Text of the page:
Questions about SFO crash landing.?
Doesn't an airliner fly mostly on auto-pilot up until right before touchdown?.
There would've been the pilot, co-pilot, and navigator, all watching instruments during the landing, right?
Even without auto-pilot on, surely there are warning lights, and alarms if the plane is coming in too slow/fast, high/low, incorrect flaps etc?
Weather wasn't a problem that I heard. No mayday with mechanical problems.
Doesn't it just seem that with todays advanced aircraft and highly trained pilots, this crash should be impossible?
- Mildred's peopleLv 58 years agoFavorite Answer
The autopilot can be switched off any time the pilots feel like it, depending on how much of the approach they want to hand fly. In the case of Asiana, it was switched off about 1600 feet above touchdown, which definitely falls within "normal" switch off points. There hasn't been a navigator on commercial aircraft for almost 50 years, although there was a third pilot onboard, though it isn't clear if he was in the cockpit or not. Most aircraft today just have two pilots...Captain and First Officer.
As far as the caution warning system is concerned, a 777 is loaded with them. The plane crashed because it stalled, and so the crew did get a stick shaker and probably master caution/warning messages as well. They would not have got GPWS (Ground proximity) messages like "TOO LOW! PULL UP!" because they weren't descending at an abnormal rate, and since the ILS system for runway 28L was out of service, the airplane wasn't able to sense its position on the glide slope signal. The entire approach was visual, hand-flown.
Yes, the crew should have been able to do it....NO PROBLEM. The problem is with the culture of Asia...here it goes, I'm sure I'm going to get thumbs down from some PC sissy. Asian countries have a very high power-distance culture. In other words, an F/O wouldn't DARE challenge the Captain...he'd almost rather crash the plane than cause his Captain to "lose face". It's an attitude that has caused deadly crashes in the past, and Crew Resource Management at Asian carriers is archaic compared to their western and European counterparts. I wouldn't be surprised that the Captain (and the other captain onboard) were taking turns brow beating the young F/O in training, or they were busy stroking each other's egos. In any case, there were NO eyes outside the airplane, and probably a total lack of support to the F/O from either captain. Poor CRM, poor communication, and the fact that the F/O probably misjudged the aaproach angle having recently come from narrow body jets.Source(s): commercial pilot since 1994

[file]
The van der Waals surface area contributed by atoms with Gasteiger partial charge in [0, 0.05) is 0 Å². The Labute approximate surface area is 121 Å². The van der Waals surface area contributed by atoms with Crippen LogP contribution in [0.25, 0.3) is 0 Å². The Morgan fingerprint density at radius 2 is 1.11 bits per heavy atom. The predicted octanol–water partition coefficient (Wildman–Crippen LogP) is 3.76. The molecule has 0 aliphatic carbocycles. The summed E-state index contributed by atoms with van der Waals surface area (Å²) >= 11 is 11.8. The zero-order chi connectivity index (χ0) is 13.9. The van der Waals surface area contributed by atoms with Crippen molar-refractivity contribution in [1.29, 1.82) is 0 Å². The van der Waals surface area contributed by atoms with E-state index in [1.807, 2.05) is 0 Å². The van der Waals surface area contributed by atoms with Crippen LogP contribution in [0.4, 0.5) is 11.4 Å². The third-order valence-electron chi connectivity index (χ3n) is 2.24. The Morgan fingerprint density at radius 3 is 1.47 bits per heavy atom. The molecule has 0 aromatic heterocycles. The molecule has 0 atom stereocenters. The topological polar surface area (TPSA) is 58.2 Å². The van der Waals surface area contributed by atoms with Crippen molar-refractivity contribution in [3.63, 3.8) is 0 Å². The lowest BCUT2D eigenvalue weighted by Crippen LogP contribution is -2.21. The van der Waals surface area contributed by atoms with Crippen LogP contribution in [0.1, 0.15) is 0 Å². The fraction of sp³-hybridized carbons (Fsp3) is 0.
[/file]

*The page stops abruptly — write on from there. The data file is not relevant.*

- JetDocLv 78 years ago
I really hate it when people second guess or "Monday morning quarterback" ANY event when they don't have all the facts.
What we DO know is 1) The ILS system for this runway was NOT in operation at the time of the crash. 2) the airplane came in too low and too slow for the approach. 3) The tail of the airplane hit the sea wall at the end of the runway just before landing. 4) The pilot flying the airplane was an experienced airline Captain, but this was his first landing at this airport in this type of airplane.
Everything else is just wild speculation, and the only people who REALLY know what happened are the people who were in the cockpit at the time of the crash.
The FAA and the NTSB and every other alphabet group in the UNIVERSE are "investigating" this sad event and we will have a formal report of their findings in about a year. In the meantime, all the ambulance chasing lawyers in the USA are doing their best to make sure that the airline that owned/leased this airplane will never fly in the USA again. Score one more "victory" for the legal process.
- 8 years ago
Interesting question that is very thought provoking about this crash. I the majority of cases, commercial airliners will use the Instrument Landing System to control the approach and glide slope up until they're above the runway threshold (and yes, there is some variation in the timing of that), but in the case of Asiana 214, there were a few special circumstances that I predict, will turn out to be the cause of the crash.